14 people like this
Posted by MD from TO
a resident of another community
on Jul 3, 2015 at 11:23 am

MD from TO is a registered user.

Hopefully, the McMansions will now be relegated back to Southern California.


2 people like this
Posted by Greenacres
a resident of Green Acres
on Jul 3, 2015 at 11:30 am

Serious question. Why can't a neighborhood get a two-story overlay?


9 people like this
Posted by Greenacres
a resident of Green Acres
on Jul 3, 2015 at 11:30 am

Serious question. Why can't a neighborhood get a two-story overlay? Meaning, no 3-story stack and packs, etc.


6 people like this
Posted by Jean
a resident of Charleston Gardens
on Jul 3, 2015 at 1:39 pm

I would go for 2 story overlay because I don't think it's unreasonable in this day and age to want to replace an old house with a two story home. Also the comp plan only allows you to place opague windows or windows high up on the side of the second story of a new house, therefore, it's hard to look out into the neighbors property.

Allowing for single story overlay in certain neighborhoods, may affect property values in the future because the Eichlers are getting old and will slowly need replacing. I would not sign a petition for single story overlay.


13 people like this
Posted by Ben Lerner
a resident of Palo Verde
on Jul 3, 2015 at 2:22 pm

Ben Lerner is a registered user.

A home that's well cared for can last nearly forever. And besides, having a single-story overlay doesn't prevent tearing down and replacing a 1-story home. It just requires that the replacement also be 1-story.

The FAR rules for 1-story homes under SSO permit as many square feet as you're allowed with 2-stories (you still have to meet all the setback rules). So you don't risk much with an SSO, and you gain happy neighbors.

Thank You City Council.


7 people like this
Posted by Greenacres
a resident of Green Acres
on Jul 3, 2015 at 3:41 pm

I actually think it's great to allow neighborhoods to have single-story overlays, especially Eichler areas. I'm just not personally attached to them myself and we have too many 2-story homes in our neighborhood already - cat's out of the bag. But I'm really upset that City Council thought it was ok to put anything 3-story in our midst. Would really like the option of an absolute limit of 2-stories for the neighborhood.

Is that possible?


1 person likes this
Posted by Gethin
a resident of Midtown
on Jul 3, 2015 at 4:21 pm

Gethin is a registered user.

I think the council made an excellent decision here. This will certainly help the neighborhoods who want to apply for an SSO to do so. Although this has been brought about by Eichler neighbors it is of benefit to any area that would like to apply for an SSO. Is there anyone, if they had a choice, that would want a two story home built next to them?


15 people like this
Posted by Kazu
a resident of Downtown North
on Jul 3, 2015 at 4:26 pm

Good! McMansions do not belong in an Eichler neighborhood (and many other neighborhoods). They do not provide any additional housing, only and uglified replacement for what was already there.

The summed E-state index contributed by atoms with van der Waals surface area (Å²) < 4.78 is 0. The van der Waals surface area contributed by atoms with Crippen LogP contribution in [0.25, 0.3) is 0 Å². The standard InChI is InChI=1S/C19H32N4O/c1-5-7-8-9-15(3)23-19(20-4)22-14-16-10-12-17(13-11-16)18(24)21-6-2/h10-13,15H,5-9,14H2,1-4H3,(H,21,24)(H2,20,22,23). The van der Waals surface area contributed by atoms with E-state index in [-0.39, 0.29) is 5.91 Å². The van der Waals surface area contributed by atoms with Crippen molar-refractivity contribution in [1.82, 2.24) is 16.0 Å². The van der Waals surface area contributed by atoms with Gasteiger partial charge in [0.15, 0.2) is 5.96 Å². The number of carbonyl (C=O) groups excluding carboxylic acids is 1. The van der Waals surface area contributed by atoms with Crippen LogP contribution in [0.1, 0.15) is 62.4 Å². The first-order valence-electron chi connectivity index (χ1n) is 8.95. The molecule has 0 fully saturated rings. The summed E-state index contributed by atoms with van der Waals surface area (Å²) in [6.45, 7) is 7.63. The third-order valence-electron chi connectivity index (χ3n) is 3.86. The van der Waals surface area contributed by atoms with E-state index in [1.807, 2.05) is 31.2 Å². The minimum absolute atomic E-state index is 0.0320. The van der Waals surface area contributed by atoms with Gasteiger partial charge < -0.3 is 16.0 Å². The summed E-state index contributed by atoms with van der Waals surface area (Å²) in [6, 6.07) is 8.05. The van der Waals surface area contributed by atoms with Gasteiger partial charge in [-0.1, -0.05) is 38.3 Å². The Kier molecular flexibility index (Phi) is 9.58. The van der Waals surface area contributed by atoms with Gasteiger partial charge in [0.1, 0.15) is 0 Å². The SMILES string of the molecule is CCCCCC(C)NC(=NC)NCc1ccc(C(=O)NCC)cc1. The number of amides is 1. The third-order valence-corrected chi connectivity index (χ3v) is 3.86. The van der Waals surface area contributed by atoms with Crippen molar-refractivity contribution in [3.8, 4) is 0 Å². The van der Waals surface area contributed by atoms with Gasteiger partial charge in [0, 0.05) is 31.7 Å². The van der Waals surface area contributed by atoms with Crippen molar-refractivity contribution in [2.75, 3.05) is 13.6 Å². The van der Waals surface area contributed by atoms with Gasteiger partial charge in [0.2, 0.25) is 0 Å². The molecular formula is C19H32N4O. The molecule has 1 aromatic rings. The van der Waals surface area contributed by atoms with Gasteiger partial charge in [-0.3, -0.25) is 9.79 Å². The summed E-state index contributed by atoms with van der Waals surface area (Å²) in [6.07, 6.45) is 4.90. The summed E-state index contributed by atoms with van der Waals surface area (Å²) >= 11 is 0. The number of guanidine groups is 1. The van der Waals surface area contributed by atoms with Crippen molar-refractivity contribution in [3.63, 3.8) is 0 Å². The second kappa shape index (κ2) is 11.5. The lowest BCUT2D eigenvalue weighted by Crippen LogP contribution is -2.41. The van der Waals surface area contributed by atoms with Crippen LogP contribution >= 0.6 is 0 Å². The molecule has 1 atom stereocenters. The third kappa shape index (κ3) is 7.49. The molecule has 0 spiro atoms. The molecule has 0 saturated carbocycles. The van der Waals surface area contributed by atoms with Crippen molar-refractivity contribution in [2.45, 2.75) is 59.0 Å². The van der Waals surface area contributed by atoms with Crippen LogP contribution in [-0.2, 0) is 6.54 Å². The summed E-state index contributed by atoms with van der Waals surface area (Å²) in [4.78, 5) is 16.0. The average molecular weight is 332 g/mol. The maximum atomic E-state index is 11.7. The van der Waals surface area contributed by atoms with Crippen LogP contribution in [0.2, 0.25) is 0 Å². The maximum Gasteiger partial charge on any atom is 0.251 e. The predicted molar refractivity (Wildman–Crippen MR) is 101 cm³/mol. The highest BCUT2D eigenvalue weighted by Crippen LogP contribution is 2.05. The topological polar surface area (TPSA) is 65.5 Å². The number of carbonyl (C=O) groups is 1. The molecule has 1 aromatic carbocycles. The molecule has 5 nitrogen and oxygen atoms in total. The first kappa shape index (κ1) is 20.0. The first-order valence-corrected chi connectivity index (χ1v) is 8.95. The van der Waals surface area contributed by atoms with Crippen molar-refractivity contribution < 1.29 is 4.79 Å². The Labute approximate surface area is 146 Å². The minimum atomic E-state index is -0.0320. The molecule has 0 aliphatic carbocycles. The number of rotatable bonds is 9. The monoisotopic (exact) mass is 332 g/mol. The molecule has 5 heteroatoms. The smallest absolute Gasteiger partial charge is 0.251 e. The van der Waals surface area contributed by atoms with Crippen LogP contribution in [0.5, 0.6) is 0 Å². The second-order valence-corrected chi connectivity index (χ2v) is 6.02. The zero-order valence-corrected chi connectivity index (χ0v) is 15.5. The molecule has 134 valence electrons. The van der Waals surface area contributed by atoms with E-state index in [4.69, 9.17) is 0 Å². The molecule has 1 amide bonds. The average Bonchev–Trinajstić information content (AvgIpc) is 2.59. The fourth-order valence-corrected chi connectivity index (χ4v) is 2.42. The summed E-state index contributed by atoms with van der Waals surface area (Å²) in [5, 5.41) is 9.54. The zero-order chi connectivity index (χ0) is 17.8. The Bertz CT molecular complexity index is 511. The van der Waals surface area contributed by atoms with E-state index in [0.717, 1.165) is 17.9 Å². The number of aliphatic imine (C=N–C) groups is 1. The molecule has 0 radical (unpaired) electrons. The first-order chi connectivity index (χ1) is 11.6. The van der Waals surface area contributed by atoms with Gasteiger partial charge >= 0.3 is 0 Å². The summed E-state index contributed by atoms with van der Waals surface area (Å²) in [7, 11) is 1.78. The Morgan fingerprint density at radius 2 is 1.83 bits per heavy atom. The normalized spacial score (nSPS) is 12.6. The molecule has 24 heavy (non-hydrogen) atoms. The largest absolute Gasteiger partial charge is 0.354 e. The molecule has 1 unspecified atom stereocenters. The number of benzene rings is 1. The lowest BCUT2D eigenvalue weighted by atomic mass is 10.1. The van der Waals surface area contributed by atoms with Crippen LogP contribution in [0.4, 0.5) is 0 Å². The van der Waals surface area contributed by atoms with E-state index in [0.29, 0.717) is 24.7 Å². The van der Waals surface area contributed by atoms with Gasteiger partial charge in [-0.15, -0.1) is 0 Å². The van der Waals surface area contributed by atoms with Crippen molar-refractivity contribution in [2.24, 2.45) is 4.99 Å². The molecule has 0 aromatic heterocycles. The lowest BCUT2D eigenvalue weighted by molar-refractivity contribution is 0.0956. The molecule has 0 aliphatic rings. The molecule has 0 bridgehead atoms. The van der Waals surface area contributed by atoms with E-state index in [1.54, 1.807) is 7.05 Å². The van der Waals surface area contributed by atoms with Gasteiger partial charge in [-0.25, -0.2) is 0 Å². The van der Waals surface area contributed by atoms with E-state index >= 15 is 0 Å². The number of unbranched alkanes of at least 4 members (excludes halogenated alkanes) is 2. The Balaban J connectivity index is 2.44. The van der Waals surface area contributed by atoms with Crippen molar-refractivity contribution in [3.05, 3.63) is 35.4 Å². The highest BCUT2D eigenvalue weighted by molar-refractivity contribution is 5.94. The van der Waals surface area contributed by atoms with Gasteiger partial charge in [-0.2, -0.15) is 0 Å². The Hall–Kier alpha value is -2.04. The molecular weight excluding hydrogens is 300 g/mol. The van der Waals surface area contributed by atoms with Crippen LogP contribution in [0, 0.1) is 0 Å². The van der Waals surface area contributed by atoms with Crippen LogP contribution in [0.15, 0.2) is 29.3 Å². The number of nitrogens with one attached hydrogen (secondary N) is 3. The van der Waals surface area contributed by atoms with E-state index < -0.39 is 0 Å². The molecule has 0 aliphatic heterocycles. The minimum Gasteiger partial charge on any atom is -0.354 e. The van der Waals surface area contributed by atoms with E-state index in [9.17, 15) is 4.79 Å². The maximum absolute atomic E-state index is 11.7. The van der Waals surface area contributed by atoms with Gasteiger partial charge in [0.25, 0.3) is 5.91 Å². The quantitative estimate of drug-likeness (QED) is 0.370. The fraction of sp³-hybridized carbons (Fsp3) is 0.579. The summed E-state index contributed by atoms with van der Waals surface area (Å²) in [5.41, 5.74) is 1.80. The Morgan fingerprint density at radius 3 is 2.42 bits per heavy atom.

7 people like this
Posted by Seelam sea Reddy
a resident of College Terrace
on Jul 3, 2015 at 5:08 pm

It is a great decision.


1 person likes this
Posted by Stu Berman
a resident of Old Palo Alto
on Jul 3, 2015 at 5:21 pm

In most cases the problem is exacerbated by the design quality, or lack thereof. But, there is no accounting for taste. That's too bad.


Like this comment
Posted by Wes
a resident of Barron Park
on Jul 3, 2015 at 6:56 pm

To be fair, if they are going to do this they should also ease up on the basement permitting process, allow people to recoup the square footage


6 people like this
Posted by more needed
a resident of Another Palo Alto neighborhood
on Jul 3, 2015 at 8:02 pm

If a 2-story house can destroy the privacy,character and quality of life of
an adjacent house, why require that an arbitary 70% of the neighbors agree to an overlay, or that it is an Eichler tract? This is discriminatory
and does nothing to stop most of the property destruction which is occurring all over the city. If the Council finally gets it- and wants to provide relief then the staff should be instructed to enforce the IR Guidelines as intended with deference to existing property owners and not the developers and architects and stop the IR sham. Secondly a 2-story house should require a use permit so the burden is on the new construction as opposed to now where the residents are on the defensive, needing an arbitrary 70% majority, and are basically an afterthought to be
trampled in a process which is a set-up with a predetermined outcome. If the new Council wants to actually change what is happening here it needs to act now, and decisively. Anything less is not enough.We are way passed that point here in Palo Alto. The destruction of this City in the last 15 years is shocking - a unique City just being destroyed.


6 people like this
Posted by Rachel
a resident of another community
on Jul 3, 2015 at 8:34 pm

Thank you City Council! This is a step in the right direction.


14 people like this
Posted by Palo Verde Architect
a resident of Palo Verde
on Jul 3, 2015 at 8:51 pm